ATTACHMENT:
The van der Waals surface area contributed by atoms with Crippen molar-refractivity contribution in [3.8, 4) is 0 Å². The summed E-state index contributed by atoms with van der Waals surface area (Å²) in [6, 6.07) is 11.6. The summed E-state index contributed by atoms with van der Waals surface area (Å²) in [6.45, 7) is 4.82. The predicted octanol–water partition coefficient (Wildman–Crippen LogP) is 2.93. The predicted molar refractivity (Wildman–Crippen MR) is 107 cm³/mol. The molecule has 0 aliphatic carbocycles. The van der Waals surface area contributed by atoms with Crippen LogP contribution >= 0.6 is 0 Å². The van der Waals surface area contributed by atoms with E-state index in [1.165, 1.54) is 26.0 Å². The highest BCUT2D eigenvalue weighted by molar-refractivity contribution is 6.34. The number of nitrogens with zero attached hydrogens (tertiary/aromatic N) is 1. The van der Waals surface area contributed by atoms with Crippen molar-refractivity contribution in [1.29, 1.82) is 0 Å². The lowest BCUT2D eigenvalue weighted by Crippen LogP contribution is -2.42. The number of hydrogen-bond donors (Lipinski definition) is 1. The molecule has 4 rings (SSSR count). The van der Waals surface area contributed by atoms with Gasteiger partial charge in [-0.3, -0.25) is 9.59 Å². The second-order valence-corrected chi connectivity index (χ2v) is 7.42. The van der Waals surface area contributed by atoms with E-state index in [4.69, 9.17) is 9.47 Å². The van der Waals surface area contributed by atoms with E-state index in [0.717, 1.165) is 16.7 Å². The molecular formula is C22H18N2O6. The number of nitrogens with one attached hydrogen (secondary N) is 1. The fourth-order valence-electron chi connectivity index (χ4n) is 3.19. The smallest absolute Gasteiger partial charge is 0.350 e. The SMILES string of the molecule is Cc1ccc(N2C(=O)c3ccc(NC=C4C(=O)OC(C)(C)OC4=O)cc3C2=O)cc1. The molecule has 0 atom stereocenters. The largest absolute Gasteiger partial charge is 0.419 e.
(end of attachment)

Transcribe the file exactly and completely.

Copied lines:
The van der Waals surface area contributed by atoms with Crippen molar-refractivity contribution in [3.8, 4) is 0 Å². The summed E-state index contributed by atoms with van der Waals surface area (Å²) in [6, 6.07) is 11.6. The summed E-state index contributed by atoms with van der Waals surface area (Å²) in [6.45, 7) is 4.82. The predicted octanol–water partition coefficient (Wildman–Crippen LogP) is 2.93. The predicted molar refractivity (Wildman–Crippen MR) is 107 cm³/mol. The molecule has 0 aliphatic carbocycles. The van der Waals surface area contributed by atoms with Crippen LogP contribution >= 0.6 is 0 Å². The van der Waals surface area contributed by atoms with E-state index in [1.165, 1.54) is 26.0 Å². The highest BCUT2D eigenvalue weighted by molar-refractivity contribution is 6.34. The number of nitrogens with zero attached hydrogens (tertiary/aromatic N) is 1. The van der Waals surface area contributed by atoms with Crippen molar-refractivity contribution in [1.29, 1.82) is 0 Å². The lowest BCUT2D eigenvalue weighted by Crippen LogP contribution is -2.42. The number of hydrogen-bond donors (Lipinski definition) is 1. The molecule has 4 rings (SSSR count). The van der Waals surface area contributed by atoms with Gasteiger partial charge in [-0.3, -0.25) is 9.59 Å². The second-order valence-corrected chi connectivity index (χ2v) is 7.42. The van der Waals surface area contributed by atoms with E-state index in [4.69, 9.17) is 9.47 Å². The van der Waals surface area contributed by atoms with E-state index in [0.717, 1.165) is 16.7 Å². The molecular formula is C22H18N2O6. The number of nitrogens with one attached hydrogen (secondary N) is 1. The fourth-order valence-electron chi connectivity index (χ4n) is 3.19. The smallest absolute Gasteiger partial charge is 0.350 e. The SMILES string of the molecule is Cc1ccc(N2C(=O)c3ccc(NC=C4C(=O)OC(C)(C)OC4=O)cc3C2=O)cc1. The molecule has 0 atom stereocenters. The largest absolute Gasteiger partial charge is 0.419 e.